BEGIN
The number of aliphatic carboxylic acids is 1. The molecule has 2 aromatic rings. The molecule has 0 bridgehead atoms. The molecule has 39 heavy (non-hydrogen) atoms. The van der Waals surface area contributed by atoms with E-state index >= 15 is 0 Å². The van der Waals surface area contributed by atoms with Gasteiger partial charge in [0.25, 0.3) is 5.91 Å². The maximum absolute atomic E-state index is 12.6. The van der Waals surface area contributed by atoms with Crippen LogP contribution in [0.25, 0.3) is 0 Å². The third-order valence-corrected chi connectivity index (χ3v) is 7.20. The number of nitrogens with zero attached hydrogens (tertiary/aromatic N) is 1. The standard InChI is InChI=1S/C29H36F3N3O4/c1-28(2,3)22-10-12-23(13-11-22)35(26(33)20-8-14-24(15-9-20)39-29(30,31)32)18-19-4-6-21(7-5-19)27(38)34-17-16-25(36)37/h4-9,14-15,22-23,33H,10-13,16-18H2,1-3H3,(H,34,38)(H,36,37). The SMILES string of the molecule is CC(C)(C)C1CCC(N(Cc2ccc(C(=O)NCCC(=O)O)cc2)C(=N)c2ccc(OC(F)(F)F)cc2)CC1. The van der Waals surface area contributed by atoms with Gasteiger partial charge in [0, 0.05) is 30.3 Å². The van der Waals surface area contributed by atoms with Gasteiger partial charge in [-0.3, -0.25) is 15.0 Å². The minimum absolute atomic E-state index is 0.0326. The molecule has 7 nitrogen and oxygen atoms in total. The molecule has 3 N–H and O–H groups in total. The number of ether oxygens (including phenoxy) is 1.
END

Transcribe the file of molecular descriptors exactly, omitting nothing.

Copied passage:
The number of aliphatic carboxylic acids is 1. The molecule has 2 aromatic rings. The molecule has 0 bridgehead atoms. The molecule has 39 heavy (non-hydrogen) atoms. The van der Waals surface area contributed by atoms with E-state index >= 15 is 0 Å². The van der Waals surface area contributed by atoms with Gasteiger partial charge in [0.25, 0.3) is 5.91 Å². The maximum absolute atomic E-state index is 12.6. The van der Waals surface area contributed by atoms with Crippen LogP contribution in [0.25, 0.3) is 0 Å². The third-order valence-corrected chi connectivity index (χ3v) is 7.20. The number of nitrogens with zero attached hydrogens (tertiary/aromatic N) is 1. The standard InChI is InChI=1S/C29H36F3N3O4/c1-28(2,3)22-10-12-23(13-11-22)35(26(33)20-8-14-24(15-9-20)39-29(30,31)32)18-19-4-6-21(7-5-19)27(38)34-17-16-25(36)37/h4-9,14-15,22-23,33H,10-13,16-18H2,1-3H3,(H,34,38)(H,36,37). The SMILES string of the molecule is CC(C)(C)C1CCC(N(Cc2ccc(C(=O)NCCC(=O)O)cc2)C(=N)c2ccc(OC(F)(F)F)cc2)CC1. The van der Waals surface area contributed by atoms with Gasteiger partial charge in [0, 0.05) is 30.3 Å². The van der Waals surface area contributed by atoms with Gasteiger partial charge in [-0.3, -0.25) is 15.0 Å². The minimum absolute atomic E-state index is 0.0326. The molecule has 7 nitrogen and oxygen atoms in total. The molecule has 3 N–H and O–H groups in total. The number of ether oxygens (including phenoxy) is 1.